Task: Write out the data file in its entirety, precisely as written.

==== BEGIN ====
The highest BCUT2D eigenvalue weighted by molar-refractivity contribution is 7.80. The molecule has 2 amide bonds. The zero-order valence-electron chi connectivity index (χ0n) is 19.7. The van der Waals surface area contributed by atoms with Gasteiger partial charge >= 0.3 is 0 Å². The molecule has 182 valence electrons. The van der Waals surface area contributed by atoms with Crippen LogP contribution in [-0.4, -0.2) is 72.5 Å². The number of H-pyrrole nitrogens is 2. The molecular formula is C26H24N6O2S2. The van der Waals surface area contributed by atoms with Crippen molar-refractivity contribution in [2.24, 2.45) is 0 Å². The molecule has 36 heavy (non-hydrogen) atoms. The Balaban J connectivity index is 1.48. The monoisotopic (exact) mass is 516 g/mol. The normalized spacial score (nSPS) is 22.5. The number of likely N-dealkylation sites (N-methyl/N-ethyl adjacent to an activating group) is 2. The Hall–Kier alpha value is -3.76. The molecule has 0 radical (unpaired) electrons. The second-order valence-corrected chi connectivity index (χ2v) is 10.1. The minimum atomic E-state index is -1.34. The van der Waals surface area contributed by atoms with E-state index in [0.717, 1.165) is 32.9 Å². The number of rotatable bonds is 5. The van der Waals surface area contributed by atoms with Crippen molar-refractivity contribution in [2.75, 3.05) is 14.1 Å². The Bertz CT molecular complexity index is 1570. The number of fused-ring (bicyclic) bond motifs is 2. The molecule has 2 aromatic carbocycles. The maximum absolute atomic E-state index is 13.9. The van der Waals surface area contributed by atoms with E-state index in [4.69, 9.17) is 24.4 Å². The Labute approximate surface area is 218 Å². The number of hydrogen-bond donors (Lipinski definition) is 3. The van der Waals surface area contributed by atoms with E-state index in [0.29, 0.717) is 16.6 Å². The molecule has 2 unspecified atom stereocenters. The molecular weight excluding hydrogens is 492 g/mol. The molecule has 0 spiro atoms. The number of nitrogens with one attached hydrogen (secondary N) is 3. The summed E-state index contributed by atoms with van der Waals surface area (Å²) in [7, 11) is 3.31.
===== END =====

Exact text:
The highest BCUT2D eigenvalue weighted by molar-refractivity contribution is 7.80. The molecule has 2 amide bonds. The zero-order valence-electron chi connectivity index (χ0n) is 19.7. The van der Waals surface area contributed by atoms with Gasteiger partial charge >= 0.3 is 0 Å². The molecule has 182 valence electrons. The van der Waals surface area contributed by atoms with Crippen LogP contribution in [-0.4, -0.2) is 72.5 Å². The number of H-pyrrole nitrogens is 2. The molecular formula is C26H24N6O2S2. The van der Waals surface area contributed by atoms with Crippen molar-refractivity contribution in [2.24, 2.45) is 0 Å². The molecule has 36 heavy (non-hydrogen) atoms. The Balaban J connectivity index is 1.48. The monoisotopic (exact) mass is 516 g/mol. The normalized spacial score (nSPS) is 22.5. The number of likely N-dealkylation sites (N-methyl/N-ethyl adjacent to an activating group) is 2. The Hall–Kier alpha value is -3.76. The molecule has 0 radical (unpaired) electrons. The second-order valence-corrected chi connectivity index (χ2v) is 10.1. The minimum atomic E-state index is -1.34. The van der Waals surface area contributed by atoms with E-state index in [0.717, 1.165) is 32.9 Å². The number of rotatable bonds is 5. The van der Waals surface area contributed by atoms with Crippen molar-refractivity contribution in [2.75, 3.05) is 14.1 Å². The Bertz CT molecular complexity index is 1570. The number of fused-ring (bicyclic) bond motifs is 2. The molecule has 2 aromatic carbocycles. The maximum absolute atomic E-state index is 13.9. The van der Waals surface area contributed by atoms with E-state index in [4.69, 9.17) is 24.4 Å². The Labute approximate surface area is 218 Å². The number of hydrogen-bond donors (Lipinski definition) is 3. The van der Waals surface area contributed by atoms with E-state index in [0.29, 0.717) is 16.6 Å². The molecule has 2 unspecified atom stereocenters. The molecular weight excluding hydrogens is 492 g/mol. The molecule has 0 spiro atoms. The number of nitrogens with one attached hydrogen (secondary N) is 3. The summed E-state index contributed by atoms with van der Waals surface area (Å²) in [7, 11) is 3.31.